The framework agreement reached by negotiators earlier this month was hailed as a major milestone in warming relations between Iran and the United States, longtime enemies. The deal still has a long way to go before it becomes finalized, but a key part involves the lifting of Western sanctions against Iran.
But many US states – especially those led by Republican legislators – may not play along.
Roughly two dozen states have, in the past, implemented their own legislation to financially punish foreign businesses which cooperate with the Iranian government. Divestment programs discourage companies from dealing with Tehran, and states can influence businesses by choosing which ones receive public contracts.
Signing a $1 million contract with the Islamic Republic could cost a company $10 million in contracts in Michigan, for example.
Florida, for instance, established the State Board of Administration to manage public investments. It summarily pulled $1.3 billion out of Russian and Chinese companies which also did business with Iran.
And many of those measures will remain in place, no matter the final outcome of the nuclear negotiations. Kansas and Mississippi may even adopt new restrictions.
"Our investment sanctions are not tied in any way to President Obama’s negotiations with the Iranians," Don Gaetz, a Republican state senator from Florida told Reuters. "They would have to change their behavior dramatically and we would not be necessarily guided by President Obama or any other president’s opinion about the Iranians."
While some states said they would consider legislative changes if a deal is finalized by the June 30 deadline, many echoed Senator Gaetz’s remarks. Lawmakers in Michigan and Georgia also told Reuters they had no intention of altering state sanctions, while officials in Illinois and Connecticut said any shift in policy would require new legislation.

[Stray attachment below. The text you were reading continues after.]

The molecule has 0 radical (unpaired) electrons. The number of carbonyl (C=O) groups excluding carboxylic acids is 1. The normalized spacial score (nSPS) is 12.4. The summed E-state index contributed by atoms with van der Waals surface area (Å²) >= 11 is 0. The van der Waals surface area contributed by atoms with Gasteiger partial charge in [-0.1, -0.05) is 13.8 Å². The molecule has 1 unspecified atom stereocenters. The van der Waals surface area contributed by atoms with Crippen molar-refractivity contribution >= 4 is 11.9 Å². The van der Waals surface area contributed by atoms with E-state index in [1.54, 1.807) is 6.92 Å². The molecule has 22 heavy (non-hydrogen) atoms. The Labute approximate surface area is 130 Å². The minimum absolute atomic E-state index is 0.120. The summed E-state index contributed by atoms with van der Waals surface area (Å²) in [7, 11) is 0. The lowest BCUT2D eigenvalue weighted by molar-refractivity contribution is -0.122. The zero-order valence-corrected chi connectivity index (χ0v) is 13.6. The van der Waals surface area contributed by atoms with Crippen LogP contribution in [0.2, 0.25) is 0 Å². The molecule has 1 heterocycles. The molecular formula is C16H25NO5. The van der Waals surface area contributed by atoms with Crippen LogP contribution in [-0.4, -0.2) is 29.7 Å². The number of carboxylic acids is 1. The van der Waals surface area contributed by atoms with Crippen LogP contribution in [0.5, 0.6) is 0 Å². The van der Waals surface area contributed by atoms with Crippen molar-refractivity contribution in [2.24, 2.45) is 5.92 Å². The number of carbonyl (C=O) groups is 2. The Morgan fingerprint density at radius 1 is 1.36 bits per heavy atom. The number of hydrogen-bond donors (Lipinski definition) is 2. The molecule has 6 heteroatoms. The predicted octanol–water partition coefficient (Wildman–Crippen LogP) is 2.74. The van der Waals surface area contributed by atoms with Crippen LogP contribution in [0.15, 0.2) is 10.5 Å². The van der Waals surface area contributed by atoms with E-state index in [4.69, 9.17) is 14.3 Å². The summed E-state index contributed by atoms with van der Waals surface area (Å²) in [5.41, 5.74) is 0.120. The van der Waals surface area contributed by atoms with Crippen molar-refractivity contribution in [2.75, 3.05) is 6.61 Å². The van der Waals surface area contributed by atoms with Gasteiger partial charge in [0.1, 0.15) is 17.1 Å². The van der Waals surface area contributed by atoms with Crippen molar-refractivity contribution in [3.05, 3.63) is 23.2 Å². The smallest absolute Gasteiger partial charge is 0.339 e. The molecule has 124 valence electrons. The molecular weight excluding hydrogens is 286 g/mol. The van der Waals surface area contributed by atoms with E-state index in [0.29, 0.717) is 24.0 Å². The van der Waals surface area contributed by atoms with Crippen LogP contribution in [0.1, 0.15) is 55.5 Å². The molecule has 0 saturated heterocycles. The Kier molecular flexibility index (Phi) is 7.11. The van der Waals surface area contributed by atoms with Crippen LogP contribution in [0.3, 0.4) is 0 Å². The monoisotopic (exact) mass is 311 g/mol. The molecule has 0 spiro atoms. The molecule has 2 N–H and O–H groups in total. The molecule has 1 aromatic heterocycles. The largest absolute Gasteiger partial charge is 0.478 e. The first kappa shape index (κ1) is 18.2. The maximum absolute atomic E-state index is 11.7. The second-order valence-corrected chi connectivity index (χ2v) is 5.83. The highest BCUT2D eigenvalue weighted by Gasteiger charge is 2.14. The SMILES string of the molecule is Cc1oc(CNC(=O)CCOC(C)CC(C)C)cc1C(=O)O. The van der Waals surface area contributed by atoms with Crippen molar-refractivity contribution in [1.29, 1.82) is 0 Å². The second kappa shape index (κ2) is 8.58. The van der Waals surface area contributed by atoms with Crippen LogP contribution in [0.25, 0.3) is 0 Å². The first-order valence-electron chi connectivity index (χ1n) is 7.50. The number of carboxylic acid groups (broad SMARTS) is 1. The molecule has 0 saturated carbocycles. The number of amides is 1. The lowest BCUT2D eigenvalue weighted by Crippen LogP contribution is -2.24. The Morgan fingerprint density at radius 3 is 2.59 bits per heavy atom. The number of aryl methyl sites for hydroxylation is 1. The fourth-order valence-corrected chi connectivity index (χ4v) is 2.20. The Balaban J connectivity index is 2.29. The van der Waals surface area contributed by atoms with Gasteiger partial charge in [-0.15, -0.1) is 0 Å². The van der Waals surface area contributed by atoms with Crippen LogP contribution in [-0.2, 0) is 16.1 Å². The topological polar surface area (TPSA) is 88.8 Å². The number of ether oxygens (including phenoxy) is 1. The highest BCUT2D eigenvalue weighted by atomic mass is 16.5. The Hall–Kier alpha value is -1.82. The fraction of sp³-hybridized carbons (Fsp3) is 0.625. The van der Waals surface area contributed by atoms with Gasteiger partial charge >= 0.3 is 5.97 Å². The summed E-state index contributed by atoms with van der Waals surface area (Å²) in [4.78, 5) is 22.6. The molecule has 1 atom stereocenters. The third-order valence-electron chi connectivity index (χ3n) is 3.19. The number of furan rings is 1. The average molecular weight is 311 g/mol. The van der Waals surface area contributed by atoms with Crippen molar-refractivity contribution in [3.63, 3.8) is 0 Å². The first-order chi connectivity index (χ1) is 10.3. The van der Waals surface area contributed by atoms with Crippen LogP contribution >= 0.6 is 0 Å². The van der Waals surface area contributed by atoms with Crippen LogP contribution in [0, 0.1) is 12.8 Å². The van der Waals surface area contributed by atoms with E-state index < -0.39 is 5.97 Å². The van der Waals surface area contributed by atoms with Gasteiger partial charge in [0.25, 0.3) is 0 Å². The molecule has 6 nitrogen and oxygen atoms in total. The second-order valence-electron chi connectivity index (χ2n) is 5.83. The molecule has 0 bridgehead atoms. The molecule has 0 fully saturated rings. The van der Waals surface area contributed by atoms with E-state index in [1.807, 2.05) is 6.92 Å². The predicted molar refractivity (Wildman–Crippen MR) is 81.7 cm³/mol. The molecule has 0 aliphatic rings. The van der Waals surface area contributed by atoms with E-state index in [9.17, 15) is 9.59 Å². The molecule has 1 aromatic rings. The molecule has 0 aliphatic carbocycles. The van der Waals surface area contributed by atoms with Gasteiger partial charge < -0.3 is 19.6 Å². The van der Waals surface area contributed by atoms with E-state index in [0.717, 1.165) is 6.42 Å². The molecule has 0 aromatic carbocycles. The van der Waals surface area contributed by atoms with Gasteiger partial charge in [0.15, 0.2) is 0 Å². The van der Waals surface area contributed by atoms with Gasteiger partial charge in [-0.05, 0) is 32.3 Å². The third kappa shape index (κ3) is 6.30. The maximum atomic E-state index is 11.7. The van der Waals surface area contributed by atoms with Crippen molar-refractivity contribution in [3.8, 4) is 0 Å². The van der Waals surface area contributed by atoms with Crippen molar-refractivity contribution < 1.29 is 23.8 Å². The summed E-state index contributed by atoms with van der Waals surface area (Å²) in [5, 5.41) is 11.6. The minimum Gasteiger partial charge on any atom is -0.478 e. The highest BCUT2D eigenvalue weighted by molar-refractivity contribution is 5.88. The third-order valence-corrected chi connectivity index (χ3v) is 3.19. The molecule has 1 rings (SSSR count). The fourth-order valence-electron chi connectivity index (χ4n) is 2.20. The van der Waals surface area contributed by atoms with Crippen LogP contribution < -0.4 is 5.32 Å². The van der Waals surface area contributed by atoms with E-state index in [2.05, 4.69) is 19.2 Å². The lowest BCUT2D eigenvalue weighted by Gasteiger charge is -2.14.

Of the states contacted by Reuters, only New York and Oregon said they intended to follow the federal government’s lead.
Despite the fact that the sanctions were endorsed by the federal government when they were originally passed, many have already expressed criticism of the states in light of the new negotiations, pointing out that state governments have little expertise in global politics.
"Foreign policy is uniquely a case where the government needs to act with one voice," William Reinsch, president of the National Foreign Trade Council, told Reuters.
Such laws could also carry a double-edged effect, doing just as much harm to the states, and the US at large.
"The degree to which such decisions can be made at lower government levels than the federal government generally makes the United States a more complicated, unattractive place to do business," Richard Nephew, former principal deputy coordinator for sanctions policy at the US State Department, said. "This is a feel-good measure that, in the end, probably doesn’t feel all that great given the costs it imposes at home."
While the origin of these local measures have clear roots in America’s turbulent relationship with the Islamic Republic, Michigan state senator Marty Knollenberg traces his state’s 2008 legislation to the American Israel Public Affairs Committee lobbying group.
The final accord, if agreed to by all sides, would likely include the lifting of federal sanctions against Tehran’s oil sales, as well as the loosening of restrictions on Iran’s nuclear program and financial system.
This isn’t the first snag since the framework agreement was reached on April 2. Any deal will ultimately have be approved by the US Congress before it can take full effect, and many US lawmakers have threatened to nullify any agreement.
Israeli Prime Minister Benjamin Netanyahu has also showed fierce opposition to any deal which would allow Tehran to develop nuclear energy, telling President Obama that the negotiations "would threaten the survival of Israel."